In a matter of days the first act of the Turnbull Government will draw to a close, leaving voters to ruminate over the extended summer intermission about their new Prime Minister.
Such contemplation may not be a conscious act, given the many distracting delights of the holiday season, but even if it happens at a subconscious level, the electorate will be processing its observations of Turnbull 2.0 and his refurbished administration.
In the main, those assessments will be based on what Turnbull is not, rather than what he is. For all that Turnbull is intelligent, articulate and charming, his strongest electoral selling point to date is that he is not Bill Shorten. And he is not Tony Abbott.
Being neither of those political alternatives certainly leaves Turnbull with a lot of political and policy options to work with. However, the recent drop in the PM’s approval rating suggests otherwise-supportive voters are getting impatient with the seemingly leisurely pace at which the PM is differentiating himself from his competitors.
Of the two main contenders for his throne, the PM must particularly differentiate himself from former prime minister Abbott. That was Turnbull’s key selling point during his low-key campaign to regain the Liberal leadership, and it will be one of the promises on which he is judged at election time.
Political reality has required Turnbull to unveil his contrast with Abbott more slowly than progressive voters would have liked. But as we approach the 100-day mark of the Turnbull era, it appears the PM’s need to placate the Liberal Party’s arch-conservatives has lessened.
One by one, Turnbull is casting aside the previous government’s conservative shibboleths; dismantling the knighthood system; advocating inclusion not blame in response to terrorist acts; and setting aside the most Dickensian of the Abbott-Hockey budget measures and cuts.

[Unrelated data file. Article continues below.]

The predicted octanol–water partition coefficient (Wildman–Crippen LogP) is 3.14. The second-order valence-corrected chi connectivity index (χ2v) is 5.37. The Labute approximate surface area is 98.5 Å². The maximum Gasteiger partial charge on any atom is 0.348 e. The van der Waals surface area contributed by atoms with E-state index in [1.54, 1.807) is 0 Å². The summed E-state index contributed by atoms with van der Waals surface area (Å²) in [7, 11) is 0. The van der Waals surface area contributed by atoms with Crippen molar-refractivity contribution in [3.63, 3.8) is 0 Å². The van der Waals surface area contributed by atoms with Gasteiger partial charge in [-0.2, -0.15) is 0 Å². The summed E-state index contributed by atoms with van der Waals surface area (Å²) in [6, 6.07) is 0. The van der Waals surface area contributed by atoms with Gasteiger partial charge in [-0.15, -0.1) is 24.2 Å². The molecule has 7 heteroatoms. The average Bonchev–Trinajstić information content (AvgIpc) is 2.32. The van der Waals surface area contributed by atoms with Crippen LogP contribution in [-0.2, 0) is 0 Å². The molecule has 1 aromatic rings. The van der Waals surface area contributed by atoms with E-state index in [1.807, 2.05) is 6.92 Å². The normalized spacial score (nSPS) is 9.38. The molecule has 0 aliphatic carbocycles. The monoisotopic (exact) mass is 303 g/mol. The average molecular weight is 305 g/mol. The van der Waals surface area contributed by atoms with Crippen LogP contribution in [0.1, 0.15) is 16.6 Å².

Turnbull has also seemingly transformed the science-averse Abbott administration into a gleaming temple of innovation, in which science-based approaches, innovation and new technologies are not to be shunned but encouraged, supported and celebrated. Granted, time will tell whether this shiny edifice is anything more than aspirational apparition.
However, the events that occurred in Paris the past week have most clearly set Turnbull apart from his predecessor.
Issued with a fresh set of negotiating instructions from the Turnbull cabinet, Australian diplomats cast off their customary spoiler role during the Paris climate change meetings, and instead worked with like-minded nations to produce the admittedly still imperfect agreement that is being cautiously welcomed by climate experts and activists. What’s more, Australia was belatedly accepted into the so-called “high ambition” coalition, which would have been unimaginable under an Abbott government.
No doubt progressive Australian voters will also be cautiously optimistic in response to the Paris outcome. However, given that hip pocket issues have a bigger influence on voters than climate action, tomorrow’s release of the Government’s budget update will be the most important differentiation test faced by Turnbull yet.
Tactical leaks to the media suggest $7 billion in budget cuts will be announced by Treasurer Scott Morrison in the 2015 Mid Year Economic and Fiscal Outlook. These cuts will fund new initiatives announced since the last budget, including the $1.1 billion innovation statement, a deal with Labor to spend an additional $1.1 billion on regional roads, adding new pharmaceuticals to the PBS, and the dropping of some cuts to family tax benefits.
Given the MYEFO is being announced tomorrow, the Government has given itself no time to soften up voters before any budget cuts are unveiled. This suggests Turnbull and Morrison have a high level of confidence that most voters will accept the cuts as responsible, equitable and necessary.
This self-assuredness may well be an ominous sign that Turnbull is not so different from his predecessor. After all, the Abbott-Credlin-Hockey troika similarly expected a benign response from voters to their horror budget in 2014.
It was this unrealistic expectation that stripped the Abbott government of any goodwill from voters. The misjudgement also irrevocably fractured the trust that must exist between the elector and elected if a government is to function effectively.
Similarly, voters will look poorly upon any move by Turnbull and Morrison to “take out the trash” in the week before Christmas. It may be very tempting to try to minimise voter outrage by dropping any nasty budget cuts this week in the hope they’ll disappear amongst the latest reviews of Love Actually.
However, any perceived attempt by the PM to treat the voters like dopes will lead to the rapid conclusion that he’s completely like Abbott after all.